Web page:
Several years ago, decades ago, as the case may be, my husband and his parents painted an outdoor mural on a piece of plywood and installed it at the back left-hand corner of their garden. Whenever I even think of going over to their house, this is the image that comes to mind: a large face or mask, somewhat similar to one of the great Moai of Easter Island. I’m sentimental about it. I am sure we all are. So, this summer, we decided to paint a large outdoor mural on a piece of plywood and “install” it in our own garden, both as an homage to that first painting and as a newly-beloved object of our own.
The first step has been to come up with an idea of what to paint!
So far, we’ve got four general threads going:
1) Some sort of “tree” related mural to memorialize the very large, very beautiful cherry tree that used to stand in our back yard. (Just now, its final blooms are pictured on the header to this journal.) Just this spring, our 60+-year-old beauty, in full bloom, was taken up by the roots in a gust of wind and crashed down across our fence and into our neighbours’ back yards. No one was injured, thankfully. Although, it caused some interesting neighbourly drama that has been a learning experience for us all. In any case, we miss our tree most terribly!
2) An image of the female lamplighters painted by Paul Delvaux. I have been dying to do this for years, and it will be done regardless of whether it happens in the form of this particular mural or as one of my own.
3) A figure, face, or mask not unlike our inspiration piece across town.
4) A favourite animal.
Over the past few days, the kids have been looking at books featuring the work of some of their favourite artists.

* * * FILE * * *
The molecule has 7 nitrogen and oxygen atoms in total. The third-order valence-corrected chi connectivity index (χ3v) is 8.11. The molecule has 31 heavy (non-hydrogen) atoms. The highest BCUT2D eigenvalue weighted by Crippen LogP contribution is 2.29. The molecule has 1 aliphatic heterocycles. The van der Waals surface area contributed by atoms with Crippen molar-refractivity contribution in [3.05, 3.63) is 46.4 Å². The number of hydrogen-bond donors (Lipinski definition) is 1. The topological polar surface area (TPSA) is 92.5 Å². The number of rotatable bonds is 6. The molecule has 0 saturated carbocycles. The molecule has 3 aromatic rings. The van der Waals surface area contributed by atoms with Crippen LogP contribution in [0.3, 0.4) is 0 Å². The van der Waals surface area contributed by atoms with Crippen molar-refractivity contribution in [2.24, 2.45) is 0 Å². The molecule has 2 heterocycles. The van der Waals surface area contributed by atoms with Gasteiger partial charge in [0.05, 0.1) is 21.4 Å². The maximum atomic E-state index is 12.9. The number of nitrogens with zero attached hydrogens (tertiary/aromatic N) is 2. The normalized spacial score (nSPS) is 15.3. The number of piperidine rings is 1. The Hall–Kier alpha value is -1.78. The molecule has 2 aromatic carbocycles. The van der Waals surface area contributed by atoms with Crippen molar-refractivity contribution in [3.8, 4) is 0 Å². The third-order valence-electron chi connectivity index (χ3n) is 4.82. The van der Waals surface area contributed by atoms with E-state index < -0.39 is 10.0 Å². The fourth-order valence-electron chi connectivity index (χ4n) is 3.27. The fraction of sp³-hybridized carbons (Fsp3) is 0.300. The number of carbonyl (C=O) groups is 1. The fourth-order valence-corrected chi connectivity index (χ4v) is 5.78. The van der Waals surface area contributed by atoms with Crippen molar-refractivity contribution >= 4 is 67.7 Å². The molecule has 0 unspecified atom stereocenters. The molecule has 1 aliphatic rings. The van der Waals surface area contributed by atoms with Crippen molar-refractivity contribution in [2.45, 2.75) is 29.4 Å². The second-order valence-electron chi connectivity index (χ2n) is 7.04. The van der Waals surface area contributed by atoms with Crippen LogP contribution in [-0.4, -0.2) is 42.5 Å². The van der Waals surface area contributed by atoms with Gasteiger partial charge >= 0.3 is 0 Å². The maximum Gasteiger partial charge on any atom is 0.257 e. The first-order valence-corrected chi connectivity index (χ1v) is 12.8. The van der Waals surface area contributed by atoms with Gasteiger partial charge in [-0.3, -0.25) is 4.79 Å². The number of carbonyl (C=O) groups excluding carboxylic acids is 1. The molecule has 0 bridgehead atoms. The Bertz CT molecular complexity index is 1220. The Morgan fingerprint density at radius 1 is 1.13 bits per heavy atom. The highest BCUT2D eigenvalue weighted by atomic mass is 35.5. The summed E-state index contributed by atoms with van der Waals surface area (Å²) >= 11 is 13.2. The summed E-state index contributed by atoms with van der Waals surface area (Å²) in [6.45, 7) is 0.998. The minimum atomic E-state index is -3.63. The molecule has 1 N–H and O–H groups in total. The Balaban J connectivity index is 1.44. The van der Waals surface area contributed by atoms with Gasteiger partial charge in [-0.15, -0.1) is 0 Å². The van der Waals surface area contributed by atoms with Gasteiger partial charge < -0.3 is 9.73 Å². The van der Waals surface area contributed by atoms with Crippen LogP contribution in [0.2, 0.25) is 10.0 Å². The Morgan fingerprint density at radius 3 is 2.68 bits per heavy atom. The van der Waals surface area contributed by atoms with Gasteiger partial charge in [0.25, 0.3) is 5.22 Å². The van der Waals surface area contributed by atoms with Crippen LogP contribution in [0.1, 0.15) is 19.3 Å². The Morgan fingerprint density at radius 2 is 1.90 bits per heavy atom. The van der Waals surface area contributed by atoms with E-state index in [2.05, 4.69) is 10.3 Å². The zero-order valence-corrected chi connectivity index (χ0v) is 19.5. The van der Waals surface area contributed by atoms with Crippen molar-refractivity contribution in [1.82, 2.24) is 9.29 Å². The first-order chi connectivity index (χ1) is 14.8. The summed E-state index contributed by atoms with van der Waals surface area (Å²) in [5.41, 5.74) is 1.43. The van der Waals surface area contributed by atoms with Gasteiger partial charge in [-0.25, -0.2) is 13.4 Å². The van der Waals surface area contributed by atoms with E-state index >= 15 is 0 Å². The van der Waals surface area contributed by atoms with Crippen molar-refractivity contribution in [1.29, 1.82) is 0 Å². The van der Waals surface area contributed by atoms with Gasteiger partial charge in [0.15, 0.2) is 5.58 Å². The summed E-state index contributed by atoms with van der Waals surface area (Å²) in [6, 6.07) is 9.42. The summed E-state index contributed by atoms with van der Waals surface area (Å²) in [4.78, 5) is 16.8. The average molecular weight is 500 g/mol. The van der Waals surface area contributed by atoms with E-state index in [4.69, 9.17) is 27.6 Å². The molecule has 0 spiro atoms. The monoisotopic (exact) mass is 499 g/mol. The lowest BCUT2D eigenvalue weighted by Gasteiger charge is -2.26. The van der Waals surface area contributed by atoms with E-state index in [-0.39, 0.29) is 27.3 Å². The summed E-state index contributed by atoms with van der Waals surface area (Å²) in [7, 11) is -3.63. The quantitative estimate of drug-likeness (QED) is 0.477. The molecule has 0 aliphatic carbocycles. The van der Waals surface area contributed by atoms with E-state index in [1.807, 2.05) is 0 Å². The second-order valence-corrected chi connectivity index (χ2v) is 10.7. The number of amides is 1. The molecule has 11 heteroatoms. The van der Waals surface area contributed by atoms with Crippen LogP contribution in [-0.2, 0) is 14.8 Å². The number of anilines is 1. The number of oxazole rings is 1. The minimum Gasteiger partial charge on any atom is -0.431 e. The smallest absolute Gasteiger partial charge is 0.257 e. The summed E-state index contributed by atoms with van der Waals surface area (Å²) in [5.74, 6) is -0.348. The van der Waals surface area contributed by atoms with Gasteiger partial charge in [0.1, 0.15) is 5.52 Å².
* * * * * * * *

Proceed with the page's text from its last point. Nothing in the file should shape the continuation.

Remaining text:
Today, we spent time copying, imitating, and, generally, drawing inspiration from those works towards a design of their own.
Here’s the pile of books they chose to sketch from today. If you are looking to do something similar and if you don’t have anything on hand, it would be easy enough to choose library books:
Klee, A Study of his Life and Work, by Gualtieri di San Lazzaro, New York: Praeger 1957.
Stuart Davis, The Great American Artists Series, by E. G. Cossen, New York: Braziller, 1959.
Henry Moore, My Ideas, Inspiration and Life as an Artist, by Henry Moore & John Hedgecoe. London: Collins and Brown, 1999.
Ancient Egypt, Kingdom of the Pharoahs, by R. Hamilton. Bath: Parragon, 2005.
The Imperial Collection of Audubon Animals, Ed. Victor H. Cahalane. New York: Bonanza.
The World of Henri Rousseau, by Yann le Pichon. New York: Viking, 1982.
And here are the completed sketches beside their inspiration pieces!
Snake. Inspired by Stuart Davis. Still Life with Saw. 1930.
The Tiny Chipmuk. Inspired by Audubon. Colorado Chipmunk.
Marmot Marmot. Inspired by Audubon. Yellow-Bellied Marmot.
The Snake Who Only Reads. Inspired by a page from Ancient Egypt.
The Mask of Strangeness. Inspired by a wooden African mask from Henry Moore’s collection.
“Ah Never Mind!” The Treadmill’s Not Working! Inspiration: The 2012 Olympics.
London with Lights. Inspired by Paul Klee. Town with Watchtowers. 1929.
The Old Tree. Inspired by the landscape that inspired Henry Moore. A tree in the Adel Woods.
Egyptian with Knife and Toy. Inspired by a Relief from the White Chapel of Senusret I at Karnak.
The Mask. Inspired by a wooden African mask in Henry Moore’s collection.
Jaguar. Inspired by Henri Rousseau. Negro Attached by a Jaguar.